Tag Archives: Dewey P. Brinkley

Criminal Defense Attorney? Why I became one…

When I was in law school in New Orleans, I had a formative experience with the Orleans Parish District Attorneys office in the summer of 2000. New Orleans is a colorful place full of colorful, flamboyant people from all kinds of backgrounds. It is also a city that is mired in poverty and during my law school years (1999-2002), crime was rampant. The police department was constantly under investigation for corruption or officers accused of wrongdoing. There were rows and rows of courtrooms in the old Orleans Parish Courthouse on Tulane Avenue and trials were constantly going on. You could peer into any of those courtrooms and see a young kid on trial for first degree murder over a Saints jacket, a crack rock, or for many other petty reasons. There would be no one in the courtroom besides court personnel, the jury, the Defendant, his lawyer, and the State’s attorney. In many ways, the criminal justice system in the Big Easy was teetering on the brink of collapse, with not enough money to fund public defenders, inadequate resources, and beyond human jail overcrowding. Amidst this maelstrom we were always allowed to order in lunch, usually fried oyster or shrimp po-boys, on the state of Louisiana’s dime if we were in the middle of a trial. It was a great experience for me in that the lawyers, both assistant district attorneys and the criminal defense bar, were a flashy bunch. Attorneys were allowed to move around the courtroom freely when questioning witnesses. Acting out the crime was commonplace during opening statements and summations. It was more like a theatrical performance.

I think out of that experience I associated a certain amount of romantic heroism with doing defense work. Part of it is just the challenge of it all. You walk into a courtroom with your client, usually in his ill-fitting dress shirt and non-matching tie, and everyone is against you—the assistant district attorney, the police, usually the Judge, most of the time the witnesses in the courtroom, and lots of times the jury in the box, at least at the beginning. So it’s an us against the world kind of feeling. That’s why I like the challenge.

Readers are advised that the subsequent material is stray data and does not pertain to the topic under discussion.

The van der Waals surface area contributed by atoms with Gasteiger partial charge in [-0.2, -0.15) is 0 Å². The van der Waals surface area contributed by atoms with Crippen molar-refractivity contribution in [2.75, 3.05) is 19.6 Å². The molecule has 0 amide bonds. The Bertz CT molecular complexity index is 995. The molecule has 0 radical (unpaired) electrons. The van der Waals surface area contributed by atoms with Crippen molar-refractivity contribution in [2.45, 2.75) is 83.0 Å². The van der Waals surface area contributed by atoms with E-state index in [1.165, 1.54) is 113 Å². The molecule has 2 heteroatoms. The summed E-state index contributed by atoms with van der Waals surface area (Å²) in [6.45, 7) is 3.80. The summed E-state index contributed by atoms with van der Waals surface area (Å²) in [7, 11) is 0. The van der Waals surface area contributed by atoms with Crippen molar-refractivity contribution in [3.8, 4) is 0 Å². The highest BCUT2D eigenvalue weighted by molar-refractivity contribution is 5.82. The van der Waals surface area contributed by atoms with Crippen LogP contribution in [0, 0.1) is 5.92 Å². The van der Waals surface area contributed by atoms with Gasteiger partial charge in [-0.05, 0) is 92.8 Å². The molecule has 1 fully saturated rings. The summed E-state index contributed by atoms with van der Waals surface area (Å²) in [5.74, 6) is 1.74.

To learn more about Raleigh’s leading criminal defense attorney, give us a call at 919-832-0307 or stop by the Law Office of Dewey P. Brinkley

What is Prayer for Judgment Continued and Do I Need to Ask for it?

Many people who are charged with minor traffic tickets have heard the term “PJC” talked about, but don’t completely understand what it is or whether using it can help them or hurt them.

A PJC stands for prayer for judgment continued, a creation of law specific to North Carolina that is often used on traffic offenses and some other criminal offenses to avoid a conviction. In simple terms, asking a judge for a prayer for judgment continued means that you are pleading guilty to the offense, but are requesting that the Court suspend judgment in the case, thus avoiding a conviction. The judgment, and consequences therefrom in terms of driver license and insurance points, is continued indefinitely and thus driver license points and insurance points never accrue to the Defendant’s driving record. On criminal charges, the PJC is simply a way for the Defendant to avoid a conviction and punishment other than court costs, although the Defendant’s guilty plea is recorded along with a finding of guilt by the Court.

How Do I Know Whether to Ask for Prayer for Judgement Continued in My Case?

On traffic matters, only one PJC per household insurance policy may be granted every three years for insurance purposes.  It is always best to consult with a lawyer about whether asking the court to continue judgment is in your best interests. A first time speeder who has no prior moving violations or accidents during the last three years and who pleads responsible to speeding 10 mph or less over the speed limit does not need to use a PJC to avoid insurance points. Under certain circumstances, asking the court to continue judgment after a PJC has already been used on a prior offense can hurt your vehicle insurance rate.

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